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Plaintiffs ‘Like’ Motion to Dismiss Ruling in Facebook Biometric Privacy Case

May 6, 2016

In an order dated May 5, 2016, the Honorable James Donato of the Northern District of California denied Facebook, Inc.’s (“Facebook”) motions to dismiss and for summary judgment in the consolidated action In re Facebook Biometric Information Privacy Litigation.

The case arises out of Facebook’s use of facial recognition software to extract unique biometric identifiers (i.e., graphical representations of facial features, also known as facial geometry) from photographs uploaded to its online social network.  Plaintiffs allege that Facebook extracts this information without disclosing its biometric collection practices, much less obtaining express written consent, in violation of the Illinois Biometric Information Privacy Act, 740 ILCS 14/1 et seq. (“BIPA”).

Facebook’s motions made two central arguments: 1) that any claims under Illinois law were precluded by California choice-of-law clauses in Facebook’s terms of use; and 2) even if not precluded, that BIPA should be interpreted to exempt the collection of biometric identifiers from photographs.  Judge Donato rejected both in resounding terms.  

First, Judge Donato explained that the California choice-of-law clause is contrary to a fundamental policy of Illinois in protecting its citizens’ right to privacy in their personal biometric data. 

Second, Judge Donato rejected Facebook’s statutory interpretation as “unpersuasive,” noting that the Illinois legislature enacted BIPA to address emerging biometric technology, such as Facebook’s face recognition software as alleged by plaintiffs, without including physical identifiers that are more qualitative and non-digital in nature.  Accordingly, the Court refused to categorically exclude from its scope all data collection processes that use images, holding that Facebook’s proposed interpretation “has no support in the words and structure of the statute, and is antithetical to its broad purpose of protecting privacy in the face of emerging biometric technology.”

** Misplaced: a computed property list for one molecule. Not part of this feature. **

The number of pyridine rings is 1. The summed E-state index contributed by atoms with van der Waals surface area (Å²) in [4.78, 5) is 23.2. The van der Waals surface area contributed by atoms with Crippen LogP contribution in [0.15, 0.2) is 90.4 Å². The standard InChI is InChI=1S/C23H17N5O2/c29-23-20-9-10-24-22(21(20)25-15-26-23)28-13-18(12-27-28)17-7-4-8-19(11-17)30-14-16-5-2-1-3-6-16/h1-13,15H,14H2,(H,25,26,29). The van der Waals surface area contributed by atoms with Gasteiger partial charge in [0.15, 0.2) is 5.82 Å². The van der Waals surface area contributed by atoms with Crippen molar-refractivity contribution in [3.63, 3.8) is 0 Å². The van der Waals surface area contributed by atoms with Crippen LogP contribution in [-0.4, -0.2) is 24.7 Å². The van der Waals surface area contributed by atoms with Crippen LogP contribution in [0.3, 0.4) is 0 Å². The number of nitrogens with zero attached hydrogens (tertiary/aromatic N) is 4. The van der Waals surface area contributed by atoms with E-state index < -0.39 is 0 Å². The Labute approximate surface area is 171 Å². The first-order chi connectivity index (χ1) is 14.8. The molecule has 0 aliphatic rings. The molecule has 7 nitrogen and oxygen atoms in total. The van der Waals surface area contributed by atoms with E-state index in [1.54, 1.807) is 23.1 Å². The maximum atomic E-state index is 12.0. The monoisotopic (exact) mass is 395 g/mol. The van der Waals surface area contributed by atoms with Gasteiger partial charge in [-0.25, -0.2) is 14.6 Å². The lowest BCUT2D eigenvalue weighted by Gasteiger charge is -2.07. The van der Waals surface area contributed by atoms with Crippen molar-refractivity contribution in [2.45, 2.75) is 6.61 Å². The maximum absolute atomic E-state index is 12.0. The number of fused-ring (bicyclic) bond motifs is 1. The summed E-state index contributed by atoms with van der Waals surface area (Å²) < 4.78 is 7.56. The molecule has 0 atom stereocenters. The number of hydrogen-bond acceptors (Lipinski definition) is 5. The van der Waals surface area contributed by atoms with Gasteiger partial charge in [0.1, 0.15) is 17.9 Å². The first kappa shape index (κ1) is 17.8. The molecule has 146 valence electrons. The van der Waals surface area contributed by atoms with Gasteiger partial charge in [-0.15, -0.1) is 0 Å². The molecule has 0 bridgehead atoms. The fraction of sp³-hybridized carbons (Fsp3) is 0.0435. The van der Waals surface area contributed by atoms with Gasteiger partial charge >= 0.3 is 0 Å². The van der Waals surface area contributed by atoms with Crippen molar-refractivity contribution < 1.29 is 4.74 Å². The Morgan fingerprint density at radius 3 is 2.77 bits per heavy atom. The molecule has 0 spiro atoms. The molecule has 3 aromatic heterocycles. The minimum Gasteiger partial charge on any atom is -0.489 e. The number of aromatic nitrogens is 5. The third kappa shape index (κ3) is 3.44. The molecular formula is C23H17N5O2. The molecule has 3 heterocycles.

Judge Donato’s 22-page opinion followed full briefing, expedited discovery, and an evidentiary hearing.  Robbins Geller attorneys Paul J. Geller, Shawn A. Williams, Travis E. Downs III, Stuart A. Davidson and Mark Dearman and their co-counsel obtained this result for plaintiffs and look forward to the continued prosecution of the action and ultimately proving the case at trial.

In re Facebook Biometric Info. Privacy Litig., No. 3:15-cv-03747-JD, Order re Motion to Dismiss and Summary Judgment (N.D. Cal. May 5, 2016).

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